Journal Article / Climate
Is the Gasoline Tax Regressive in the Twenty-First Century? Taking Wealth into Account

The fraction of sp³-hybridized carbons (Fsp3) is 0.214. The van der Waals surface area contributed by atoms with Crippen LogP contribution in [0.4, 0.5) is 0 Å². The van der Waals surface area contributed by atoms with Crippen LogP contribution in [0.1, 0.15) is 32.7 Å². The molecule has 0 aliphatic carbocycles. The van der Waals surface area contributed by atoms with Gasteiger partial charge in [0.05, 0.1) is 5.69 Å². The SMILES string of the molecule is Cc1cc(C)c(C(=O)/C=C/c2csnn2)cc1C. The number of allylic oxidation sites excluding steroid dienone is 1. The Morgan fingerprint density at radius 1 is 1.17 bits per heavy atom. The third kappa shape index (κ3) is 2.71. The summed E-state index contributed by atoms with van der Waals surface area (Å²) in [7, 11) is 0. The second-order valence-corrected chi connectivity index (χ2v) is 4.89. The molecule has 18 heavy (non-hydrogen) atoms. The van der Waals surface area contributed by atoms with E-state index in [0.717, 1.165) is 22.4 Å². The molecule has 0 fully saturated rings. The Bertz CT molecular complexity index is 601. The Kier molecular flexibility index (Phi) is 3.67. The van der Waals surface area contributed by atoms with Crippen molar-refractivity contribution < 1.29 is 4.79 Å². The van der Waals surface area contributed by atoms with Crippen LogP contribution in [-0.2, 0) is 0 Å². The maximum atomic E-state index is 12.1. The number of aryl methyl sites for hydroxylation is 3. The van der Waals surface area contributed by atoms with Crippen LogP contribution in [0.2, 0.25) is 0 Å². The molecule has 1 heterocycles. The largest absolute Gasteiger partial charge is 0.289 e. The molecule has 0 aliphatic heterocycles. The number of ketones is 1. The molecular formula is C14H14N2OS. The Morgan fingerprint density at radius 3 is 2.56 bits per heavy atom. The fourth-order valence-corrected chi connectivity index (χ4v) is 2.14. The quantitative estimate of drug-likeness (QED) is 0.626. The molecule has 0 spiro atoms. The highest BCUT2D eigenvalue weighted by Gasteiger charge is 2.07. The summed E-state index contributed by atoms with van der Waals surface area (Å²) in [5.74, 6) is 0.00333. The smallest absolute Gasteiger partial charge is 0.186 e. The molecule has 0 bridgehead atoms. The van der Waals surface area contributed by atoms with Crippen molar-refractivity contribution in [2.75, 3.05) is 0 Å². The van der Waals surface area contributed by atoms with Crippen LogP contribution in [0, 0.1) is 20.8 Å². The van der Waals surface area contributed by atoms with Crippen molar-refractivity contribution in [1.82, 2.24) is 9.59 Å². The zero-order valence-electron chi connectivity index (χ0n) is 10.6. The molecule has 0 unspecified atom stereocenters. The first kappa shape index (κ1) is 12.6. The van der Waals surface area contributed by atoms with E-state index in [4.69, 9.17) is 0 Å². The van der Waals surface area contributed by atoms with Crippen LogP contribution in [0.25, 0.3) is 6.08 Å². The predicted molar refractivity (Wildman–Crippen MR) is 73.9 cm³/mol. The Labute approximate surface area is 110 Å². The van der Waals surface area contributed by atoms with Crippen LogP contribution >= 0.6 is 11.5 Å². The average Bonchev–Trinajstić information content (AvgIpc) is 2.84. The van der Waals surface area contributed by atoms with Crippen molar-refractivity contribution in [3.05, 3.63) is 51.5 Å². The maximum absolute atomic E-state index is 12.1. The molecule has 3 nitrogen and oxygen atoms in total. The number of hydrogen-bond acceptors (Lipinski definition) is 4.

Poterba (1991a) has much influenced the literature on the distributional effects of carbon pricing. Poterba argues that the incidence of energy/environmental taxes across households is better appreciated if the relative tax burdens are measured against total expenditure, interpreted as a proxy for lifetime income, instead of annual income. This way, however, since the distribution of total expenditure is structurally more uniform, the incidence of energy price increases is always less regressive than when annual income is used. This outcome is often taken to lessen the relevance of equity concerns regarding carbon pricing. Almost twenty-five years after Poterba (1991a), Piketty (2014) revived the idea that wealth is a dimension of economic welfare constituting an increasingly important source of inequality. We show that omitting wealth in measuring ability to pay means underestimating the regressivity of carbon pricing and its inequity towards younger people. Using household-level data and statistical matching, we revisit Poterba's application and compare the distributional incidence of the US gasoline tax for different measures of ability to pay: total expenditure, income and wealth-adjusted income. Regressivity is not a reason to forgo carbon pricing as a cost-effective approach to climate mitigation, but calls for consideration and compensation of the distributional effects.